SAFETYLIT WEEKLY UPDATE

We compile citations and summaries of about 400 new articles every week.
Email Signup | RSS Feed

HELP: Tutorials | FAQ
CONTACT US: Contact info

Search Results

Journal Article

Citation

Clark SE, Jerrott S. J. Can. Acad. Child Adolesc. Psychiatry 2012; 21(3): 204-212.

Affiliation

IWK Health Centre, Dalhousie University, Halifax, Nova Scotia.

Copyright

(Copyright © 2012, Canadian Academy of Child and Adolescent Psychiatry)

DOI

unavailable

PMID

22876266

Abstract

OBJECTIVE: The present study investigates the clinical long-term outcomes (2½ to 4 years post-discharge) of children aged 12 and under with a primary diagnosis of a Disruptive Behaviour Disorder (DBD) who attended a short-term day treatment program using best-practice treatment strategies. This study compared children's admission, discharge, and follow-up test scores on standardized measures of behaviour and functioning, as rated by parents. METHOD: Measures of clinical symptoms in the children and parent report of stress were used. To test for treatment effects across time, two repeated-measures ANOVAs were calculated. RESULTS: There was significant treatment change across time points on measures of social problems, externalizing symptoms, levels of aggression, intensity of problems, and symptoms of ADHD. CONCLUSIONS: Children with DBD who attended a short-term day treatment program using best-practice treatment strategies showed significant improvement in their behaviour at home. These improvements were relatively long lasting. The current study lends support to the effectiveness of day treatment and the idea that severe DBD can be treated using multi-modal, intensive, and evidence-based treatment techniques resulting in long-term change.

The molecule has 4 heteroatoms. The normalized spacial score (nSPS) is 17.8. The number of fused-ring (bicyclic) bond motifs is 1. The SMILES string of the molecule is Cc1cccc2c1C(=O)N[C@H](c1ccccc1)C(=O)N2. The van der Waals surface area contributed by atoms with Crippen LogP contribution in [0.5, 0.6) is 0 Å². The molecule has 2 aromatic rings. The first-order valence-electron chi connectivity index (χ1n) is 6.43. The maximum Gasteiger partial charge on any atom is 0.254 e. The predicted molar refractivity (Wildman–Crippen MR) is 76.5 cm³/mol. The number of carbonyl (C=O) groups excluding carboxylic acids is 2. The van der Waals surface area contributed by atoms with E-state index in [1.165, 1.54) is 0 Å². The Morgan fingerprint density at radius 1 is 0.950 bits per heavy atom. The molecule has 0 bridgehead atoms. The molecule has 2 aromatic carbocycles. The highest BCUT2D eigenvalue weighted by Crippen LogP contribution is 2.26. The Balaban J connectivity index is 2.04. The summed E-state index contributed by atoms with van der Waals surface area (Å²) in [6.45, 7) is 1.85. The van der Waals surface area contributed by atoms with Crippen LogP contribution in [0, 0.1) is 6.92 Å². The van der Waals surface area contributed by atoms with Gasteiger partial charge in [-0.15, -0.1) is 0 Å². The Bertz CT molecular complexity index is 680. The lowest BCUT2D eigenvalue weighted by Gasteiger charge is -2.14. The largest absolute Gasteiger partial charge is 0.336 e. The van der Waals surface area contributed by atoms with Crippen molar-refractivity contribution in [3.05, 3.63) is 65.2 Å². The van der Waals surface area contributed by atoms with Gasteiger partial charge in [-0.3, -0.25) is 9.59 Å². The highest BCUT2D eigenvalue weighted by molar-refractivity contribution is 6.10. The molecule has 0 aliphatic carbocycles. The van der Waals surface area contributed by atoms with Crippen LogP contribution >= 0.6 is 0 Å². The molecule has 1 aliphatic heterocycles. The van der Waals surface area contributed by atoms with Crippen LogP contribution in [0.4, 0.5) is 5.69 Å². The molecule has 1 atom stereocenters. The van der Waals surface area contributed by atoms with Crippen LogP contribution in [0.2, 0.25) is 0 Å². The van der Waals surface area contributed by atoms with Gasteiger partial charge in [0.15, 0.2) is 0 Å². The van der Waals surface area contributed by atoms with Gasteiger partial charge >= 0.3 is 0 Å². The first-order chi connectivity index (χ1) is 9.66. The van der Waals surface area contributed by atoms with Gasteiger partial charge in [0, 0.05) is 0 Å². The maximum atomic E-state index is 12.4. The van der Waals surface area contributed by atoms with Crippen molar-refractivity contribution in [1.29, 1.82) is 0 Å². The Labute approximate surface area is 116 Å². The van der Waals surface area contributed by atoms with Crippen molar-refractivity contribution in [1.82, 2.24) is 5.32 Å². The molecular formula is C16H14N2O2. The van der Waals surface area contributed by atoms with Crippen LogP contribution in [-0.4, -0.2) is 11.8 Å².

Language: en

NEW SEARCH


All SafetyLit records are available for automatic download to Zotero & Mendeley
Print